It was a library's worst nightmare. On April 18, a fire broke out on Devil's Peak in Cape Town, South Africa. It grew rapidly before firefighters were able to control it. It spread to the University of Cape Town campus. By the time it was done, parts of six buildings had suffered major damage. Among them was the Jagger Library and its Reading Room and Special Collections.
As the picture reveals, the damage was horrific. The building was off-limits even to salvage for many days as fears for safety were paramount. However, recovery work is taking place now, and it looks like more books will be saved than earlier thought possible. That does not mean restoration work won't need to be done on many of those saved, but at least salvage may be possible. That is critical when books are very rare or unique.
As hopeless as that picture looks, much of the material was stored in the basement. It avoided fire damage but instead suffered damage by water. That is one of the ironies of fires. Librarians and volunteers are working now to salvage as much of this as possible. There was also a small room that escaped the blaze.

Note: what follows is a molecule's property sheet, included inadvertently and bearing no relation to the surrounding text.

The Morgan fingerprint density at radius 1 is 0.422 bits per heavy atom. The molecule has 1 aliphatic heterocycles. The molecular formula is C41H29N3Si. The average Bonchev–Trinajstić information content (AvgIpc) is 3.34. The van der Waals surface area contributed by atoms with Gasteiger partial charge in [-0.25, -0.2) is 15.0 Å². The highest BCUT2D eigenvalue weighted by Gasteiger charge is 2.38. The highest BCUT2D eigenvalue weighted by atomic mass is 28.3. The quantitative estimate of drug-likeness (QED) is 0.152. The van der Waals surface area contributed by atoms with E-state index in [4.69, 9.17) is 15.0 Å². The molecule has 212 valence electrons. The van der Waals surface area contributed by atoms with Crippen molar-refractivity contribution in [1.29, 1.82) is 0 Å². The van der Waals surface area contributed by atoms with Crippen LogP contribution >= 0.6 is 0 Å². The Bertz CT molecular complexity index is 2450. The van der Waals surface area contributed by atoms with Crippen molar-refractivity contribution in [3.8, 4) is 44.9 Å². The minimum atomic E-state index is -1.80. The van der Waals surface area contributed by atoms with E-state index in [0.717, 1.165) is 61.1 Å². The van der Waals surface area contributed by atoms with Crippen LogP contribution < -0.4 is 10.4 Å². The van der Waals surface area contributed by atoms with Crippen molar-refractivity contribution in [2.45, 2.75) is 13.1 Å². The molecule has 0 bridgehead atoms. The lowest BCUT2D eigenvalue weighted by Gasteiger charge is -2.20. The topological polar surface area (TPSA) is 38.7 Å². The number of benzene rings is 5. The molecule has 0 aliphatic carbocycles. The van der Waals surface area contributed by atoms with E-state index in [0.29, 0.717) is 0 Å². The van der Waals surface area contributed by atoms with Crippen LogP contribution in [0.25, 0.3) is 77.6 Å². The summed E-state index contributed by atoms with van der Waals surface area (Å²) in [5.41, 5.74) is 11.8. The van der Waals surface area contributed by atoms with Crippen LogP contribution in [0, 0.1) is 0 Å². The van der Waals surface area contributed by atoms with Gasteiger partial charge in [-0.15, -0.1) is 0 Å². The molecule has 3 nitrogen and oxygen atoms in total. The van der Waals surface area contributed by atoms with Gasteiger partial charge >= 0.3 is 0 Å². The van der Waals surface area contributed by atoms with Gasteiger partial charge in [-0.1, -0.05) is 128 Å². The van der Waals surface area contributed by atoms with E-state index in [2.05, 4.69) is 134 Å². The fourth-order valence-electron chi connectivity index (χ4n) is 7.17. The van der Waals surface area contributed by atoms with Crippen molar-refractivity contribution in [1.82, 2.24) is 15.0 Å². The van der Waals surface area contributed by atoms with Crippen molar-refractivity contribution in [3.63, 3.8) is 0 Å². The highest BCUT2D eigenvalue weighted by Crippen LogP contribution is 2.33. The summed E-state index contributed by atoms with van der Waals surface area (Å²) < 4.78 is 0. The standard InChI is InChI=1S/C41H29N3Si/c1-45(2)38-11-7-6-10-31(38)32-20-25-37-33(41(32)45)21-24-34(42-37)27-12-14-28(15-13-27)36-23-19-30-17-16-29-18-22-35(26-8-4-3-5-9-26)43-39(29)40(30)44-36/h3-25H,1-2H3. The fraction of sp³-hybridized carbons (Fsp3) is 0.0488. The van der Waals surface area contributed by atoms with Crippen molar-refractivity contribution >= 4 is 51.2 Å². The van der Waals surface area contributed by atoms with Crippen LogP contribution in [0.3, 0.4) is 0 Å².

Perhaps the most notable collection in the Jagger Library was the 65,000-volume African Studies collection and African Film collection. There were also pamphlets and newspapers from South Africa. Some will be irreplaceable. They also had some non-African antiquarian books, the oldest being a 1471 Peter Schoffer Mainz printed book. The loss of such books is tragic, but at least there are likely to be copies elsewhere. The African material may not be so duplicated.
This event is a sobering reminder of the fragility of paper. It is neither fireproof nor waterproof, susceptible to numerous forces other materials can withstand. It requires the utmost protection to keep it safe, but some forces are too great to fully protect against. Some extremely valuable material can be kept in fireproof safes, but not a whole library full. Such protections as sprinkler systems can reduce, but not eliminate the possibility of fire damage, and as we see, can cause damages of their own.
Old books are like real estate. They aren't making any more. But they are also unlike real estate in that they are making less. Sure, they are making old books in the sense that today's new books will one day be old books, but there will never be more copies of today's old books, only fewer ones. It makes it imperative that we do everything possible to preserve and protect what we have, because there will never again be more.